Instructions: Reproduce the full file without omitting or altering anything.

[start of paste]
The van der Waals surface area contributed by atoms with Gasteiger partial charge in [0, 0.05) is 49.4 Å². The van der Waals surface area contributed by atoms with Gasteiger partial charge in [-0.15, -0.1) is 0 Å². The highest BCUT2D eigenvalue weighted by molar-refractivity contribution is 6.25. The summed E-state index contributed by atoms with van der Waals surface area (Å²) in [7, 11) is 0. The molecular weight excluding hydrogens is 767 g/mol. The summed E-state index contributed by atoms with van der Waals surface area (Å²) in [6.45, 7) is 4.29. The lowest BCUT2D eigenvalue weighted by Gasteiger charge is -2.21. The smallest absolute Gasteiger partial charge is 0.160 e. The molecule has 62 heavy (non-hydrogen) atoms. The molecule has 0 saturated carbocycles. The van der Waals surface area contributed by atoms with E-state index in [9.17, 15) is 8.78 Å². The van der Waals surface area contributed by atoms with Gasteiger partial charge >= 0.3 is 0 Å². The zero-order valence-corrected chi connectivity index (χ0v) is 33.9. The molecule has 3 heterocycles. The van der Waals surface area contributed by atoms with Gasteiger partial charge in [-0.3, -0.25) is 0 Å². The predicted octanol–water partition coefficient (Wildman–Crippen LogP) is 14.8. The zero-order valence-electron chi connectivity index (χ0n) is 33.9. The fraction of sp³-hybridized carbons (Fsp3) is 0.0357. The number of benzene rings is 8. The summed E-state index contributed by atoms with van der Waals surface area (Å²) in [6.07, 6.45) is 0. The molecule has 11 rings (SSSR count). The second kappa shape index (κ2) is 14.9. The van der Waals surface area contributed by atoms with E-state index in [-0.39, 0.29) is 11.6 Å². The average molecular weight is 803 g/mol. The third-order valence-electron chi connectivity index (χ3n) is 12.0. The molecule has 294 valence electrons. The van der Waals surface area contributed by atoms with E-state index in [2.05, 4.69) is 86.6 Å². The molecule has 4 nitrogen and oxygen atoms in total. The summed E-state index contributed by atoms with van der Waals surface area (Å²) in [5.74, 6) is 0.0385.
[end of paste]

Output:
The van der Waals surface area contributed by atoms with Gasteiger partial charge in [0, 0.05) is 49.4 Å². The van der Waals surface area contributed by atoms with Gasteiger partial charge in [-0.15, -0.1) is 0 Å². The highest BCUT2D eigenvalue weighted by molar-refractivity contribution is 6.25. The summed E-state index contributed by atoms with van der Waals surface area (Å²) in [7, 11) is 0. The molecular weight excluding hydrogens is 767 g/mol. The summed E-state index contributed by atoms with van der Waals surface area (Å²) in [6.45, 7) is 4.29. The lowest BCUT2D eigenvalue weighted by Gasteiger charge is -2.21. The smallest absolute Gasteiger partial charge is 0.160 e. The molecule has 62 heavy (non-hydrogen) atoms. The molecule has 0 saturated carbocycles. The van der Waals surface area contributed by atoms with E-state index in [9.17, 15) is 8.78 Å². The van der Waals surface area contributed by atoms with Gasteiger partial charge >= 0.3 is 0 Å². The zero-order valence-corrected chi connectivity index (χ0v) is 33.9. The molecule has 3 heterocycles. The van der Waals surface area contributed by atoms with Gasteiger partial charge in [-0.3, -0.25) is 0 Å². The predicted octanol–water partition coefficient (Wildman–Crippen LogP) is 14.8. The zero-order valence-electron chi connectivity index (χ0n) is 33.9. The fraction of sp³-hybridized carbons (Fsp3) is 0.0357. The number of benzene rings is 8. The summed E-state index contributed by atoms with van der Waals surface area (Å²) in [6.07, 6.45) is 0. The molecule has 11 rings (SSSR count). The second kappa shape index (κ2) is 14.9. The van der Waals surface area contributed by atoms with E-state index in [-0.39, 0.29) is 11.6 Å². The average molecular weight is 803 g/mol. The third-order valence-electron chi connectivity index (χ3n) is 12.0. The molecule has 294 valence electrons. The van der Waals surface area contributed by atoms with E-state index in [2.05, 4.69) is 86.6 Å². The molecule has 4 nitrogen and oxygen atoms in total. The summed E-state index contributed by atoms with van der Waals surface area (Å²) in [5.74, 6) is 0.0385.